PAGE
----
InspireOrigin: 1300–50; Middle English inspiren
< Latin inspīrāre to breathe upon or into, equivalent to in- + spīrāre to breatheDefinition:1. to fill with an animating, quickening, or exalting influence2. to give rise to, bring about, cause, etc.3. to guide or control by divine influence.4. Archaic: a. to infuse (breath, life, etc.) by breathing. b. to breathe into or upon.
“Creation does not have to
be a tormented process – it can be a peculiar, wondrous, bizarre conversation and collaboration between you and the strange external entity that is not quite you.” - Elizabeth Gilbert, Nuturing
MusesThe three original muses:• Mneme
- memory• Melete – practice or occasion• Aoide – voiceMuses were thought to be the truespeakers for whom an artist is merelythe mouthpiece. Muses inspire peopleto do their best.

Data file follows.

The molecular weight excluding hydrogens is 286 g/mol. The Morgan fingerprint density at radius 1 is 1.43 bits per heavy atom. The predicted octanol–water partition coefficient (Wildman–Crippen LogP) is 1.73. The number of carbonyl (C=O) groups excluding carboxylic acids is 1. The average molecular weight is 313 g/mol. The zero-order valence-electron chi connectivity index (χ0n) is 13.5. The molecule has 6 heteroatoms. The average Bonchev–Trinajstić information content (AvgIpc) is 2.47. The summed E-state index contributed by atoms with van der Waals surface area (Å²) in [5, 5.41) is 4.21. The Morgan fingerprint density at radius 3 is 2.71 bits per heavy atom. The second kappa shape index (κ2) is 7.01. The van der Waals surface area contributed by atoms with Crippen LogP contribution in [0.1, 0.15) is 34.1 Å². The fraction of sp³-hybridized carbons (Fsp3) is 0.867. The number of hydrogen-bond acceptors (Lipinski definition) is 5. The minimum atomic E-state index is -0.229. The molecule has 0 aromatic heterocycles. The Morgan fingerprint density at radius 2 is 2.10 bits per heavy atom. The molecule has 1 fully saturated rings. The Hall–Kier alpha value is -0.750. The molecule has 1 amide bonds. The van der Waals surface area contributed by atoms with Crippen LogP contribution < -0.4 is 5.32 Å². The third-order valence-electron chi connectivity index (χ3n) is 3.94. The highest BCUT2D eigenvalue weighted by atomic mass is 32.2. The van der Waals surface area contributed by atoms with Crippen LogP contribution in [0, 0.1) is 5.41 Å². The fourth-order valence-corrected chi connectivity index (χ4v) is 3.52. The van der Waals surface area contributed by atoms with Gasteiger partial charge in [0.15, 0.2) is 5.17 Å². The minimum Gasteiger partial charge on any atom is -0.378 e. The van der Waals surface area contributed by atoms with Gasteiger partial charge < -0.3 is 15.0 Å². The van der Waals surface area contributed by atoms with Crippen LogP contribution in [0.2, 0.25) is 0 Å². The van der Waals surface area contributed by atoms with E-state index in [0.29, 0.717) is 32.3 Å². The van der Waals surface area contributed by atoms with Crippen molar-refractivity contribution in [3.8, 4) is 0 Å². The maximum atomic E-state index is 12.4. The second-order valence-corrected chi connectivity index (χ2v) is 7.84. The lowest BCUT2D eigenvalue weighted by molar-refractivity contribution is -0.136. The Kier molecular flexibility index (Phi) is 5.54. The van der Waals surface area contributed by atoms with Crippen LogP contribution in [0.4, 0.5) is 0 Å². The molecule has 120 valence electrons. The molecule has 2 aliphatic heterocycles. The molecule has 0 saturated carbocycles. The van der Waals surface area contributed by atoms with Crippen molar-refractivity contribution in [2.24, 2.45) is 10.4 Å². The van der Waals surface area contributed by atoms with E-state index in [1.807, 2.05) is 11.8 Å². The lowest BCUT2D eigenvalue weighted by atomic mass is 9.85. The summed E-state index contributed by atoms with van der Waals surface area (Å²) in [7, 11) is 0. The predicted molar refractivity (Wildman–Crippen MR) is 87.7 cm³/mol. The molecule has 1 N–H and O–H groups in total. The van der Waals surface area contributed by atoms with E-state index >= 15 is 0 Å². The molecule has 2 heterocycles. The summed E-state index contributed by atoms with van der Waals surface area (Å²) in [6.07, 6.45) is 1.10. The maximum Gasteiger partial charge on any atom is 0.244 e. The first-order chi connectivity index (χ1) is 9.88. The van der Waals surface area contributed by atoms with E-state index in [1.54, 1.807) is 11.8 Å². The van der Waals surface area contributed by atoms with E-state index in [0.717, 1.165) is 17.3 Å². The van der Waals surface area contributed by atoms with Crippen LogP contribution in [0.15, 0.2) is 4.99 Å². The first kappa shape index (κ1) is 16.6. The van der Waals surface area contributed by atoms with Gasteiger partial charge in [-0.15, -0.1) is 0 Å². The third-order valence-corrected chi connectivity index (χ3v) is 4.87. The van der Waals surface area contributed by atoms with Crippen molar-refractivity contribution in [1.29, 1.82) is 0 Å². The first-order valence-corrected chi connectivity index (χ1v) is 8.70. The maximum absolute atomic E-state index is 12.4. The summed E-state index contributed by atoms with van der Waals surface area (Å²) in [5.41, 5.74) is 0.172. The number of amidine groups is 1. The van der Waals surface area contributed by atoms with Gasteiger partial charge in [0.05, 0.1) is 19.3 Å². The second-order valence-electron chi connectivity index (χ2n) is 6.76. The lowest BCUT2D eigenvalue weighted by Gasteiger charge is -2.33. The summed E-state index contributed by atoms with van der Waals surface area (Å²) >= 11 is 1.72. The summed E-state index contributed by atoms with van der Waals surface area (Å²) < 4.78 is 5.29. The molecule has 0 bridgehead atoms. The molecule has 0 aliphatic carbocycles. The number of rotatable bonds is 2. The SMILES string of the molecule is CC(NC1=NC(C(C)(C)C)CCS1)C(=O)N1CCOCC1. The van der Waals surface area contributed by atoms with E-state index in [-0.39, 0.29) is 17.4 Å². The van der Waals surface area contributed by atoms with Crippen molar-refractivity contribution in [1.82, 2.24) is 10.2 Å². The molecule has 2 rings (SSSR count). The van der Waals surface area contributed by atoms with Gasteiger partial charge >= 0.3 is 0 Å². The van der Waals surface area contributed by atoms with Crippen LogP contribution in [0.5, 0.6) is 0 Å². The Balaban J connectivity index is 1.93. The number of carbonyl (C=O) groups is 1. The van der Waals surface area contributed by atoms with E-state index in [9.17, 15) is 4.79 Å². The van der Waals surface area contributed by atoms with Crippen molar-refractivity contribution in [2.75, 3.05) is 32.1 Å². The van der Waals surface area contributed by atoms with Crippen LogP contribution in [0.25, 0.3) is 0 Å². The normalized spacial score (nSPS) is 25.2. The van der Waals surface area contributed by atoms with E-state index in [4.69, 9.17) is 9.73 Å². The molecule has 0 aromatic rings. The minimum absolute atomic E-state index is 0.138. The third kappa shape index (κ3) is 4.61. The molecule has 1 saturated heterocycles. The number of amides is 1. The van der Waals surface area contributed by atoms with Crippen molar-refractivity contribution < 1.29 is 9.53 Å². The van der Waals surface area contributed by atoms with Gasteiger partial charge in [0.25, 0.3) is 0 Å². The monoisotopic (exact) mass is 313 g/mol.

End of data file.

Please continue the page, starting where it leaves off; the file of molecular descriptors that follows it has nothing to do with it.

SerendipityThe term serendipitywas coined by
HoraceWalpole, from thePersian fairy tale "TheThree Princes ofSerendip," whoseheroes "were alwaysmaking discoveries, byaccidents and sagacity,of things they were notin quest of.“ - Dictionary.com
There’s no rush• Give ideas
time to simmer, to develop into hunches• Ideas often have long incubation periods: they fade into view over time• Share hunches with others – this sets the stage for the aha/eureka moment